One thing was for sure, I wanted a fig tree.  The other fruit trees are more prone to issues due to the humidity of our location.  Figs, however, do better and will give us about two crops a year.  I also hope to start new plants off this one using cuttings.  The gift that keeps on giving, I hope.

These past month has also found me working on other goals – saving money, establishing better homemaking routines, getting back into the flow of schooling, and decluttering.

On the saving money front, I chose a store where I do not regularly shop and worked on finding ways to save there.  It took a lot more time than I thought, but I am getting the hang of it.  Something I came to realize, though, was that my attitude was not in the right place while learning.  Instead of being in a place of thanks giving for the time and resources to learn, I began to have an attitude of lack.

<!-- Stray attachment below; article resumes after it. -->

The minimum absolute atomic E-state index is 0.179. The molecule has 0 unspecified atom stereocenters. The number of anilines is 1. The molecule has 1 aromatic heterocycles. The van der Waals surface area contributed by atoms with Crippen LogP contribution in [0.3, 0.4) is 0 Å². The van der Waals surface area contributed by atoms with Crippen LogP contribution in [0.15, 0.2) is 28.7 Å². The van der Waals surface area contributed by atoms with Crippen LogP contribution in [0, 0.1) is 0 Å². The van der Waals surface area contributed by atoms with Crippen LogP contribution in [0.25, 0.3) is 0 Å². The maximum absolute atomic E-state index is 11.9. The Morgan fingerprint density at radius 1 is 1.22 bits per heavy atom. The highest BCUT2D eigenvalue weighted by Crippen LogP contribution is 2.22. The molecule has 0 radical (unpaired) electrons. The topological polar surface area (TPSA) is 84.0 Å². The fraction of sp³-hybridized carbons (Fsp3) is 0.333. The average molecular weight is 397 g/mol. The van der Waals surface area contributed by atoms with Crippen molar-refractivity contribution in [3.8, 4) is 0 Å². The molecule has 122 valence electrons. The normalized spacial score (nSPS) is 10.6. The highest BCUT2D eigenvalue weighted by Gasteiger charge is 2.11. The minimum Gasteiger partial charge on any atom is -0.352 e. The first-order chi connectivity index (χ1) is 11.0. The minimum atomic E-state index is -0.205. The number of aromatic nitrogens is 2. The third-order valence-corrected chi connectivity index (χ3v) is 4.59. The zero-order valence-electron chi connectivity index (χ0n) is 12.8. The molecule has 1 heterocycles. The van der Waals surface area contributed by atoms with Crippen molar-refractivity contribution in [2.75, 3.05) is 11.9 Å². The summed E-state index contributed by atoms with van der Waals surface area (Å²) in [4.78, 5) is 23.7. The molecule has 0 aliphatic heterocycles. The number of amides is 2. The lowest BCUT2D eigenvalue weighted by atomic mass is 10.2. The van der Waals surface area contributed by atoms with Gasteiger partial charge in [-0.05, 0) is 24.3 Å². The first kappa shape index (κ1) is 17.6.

I began to feel as if I failed if I did not get this deal or that. To nip this lie in the bud, I stopped paying attention to the deals at this store for a couple weeks.  When a big sale came up I was able to take advantage to save a lot of money by stocking up on some essentials for our home, not worring about the other deals I missed.  When I had to thought of, “Maybe I should go check out the other store near us, they may have other inventory”, I gave myself a talking to and found a better use of my time to bless my family.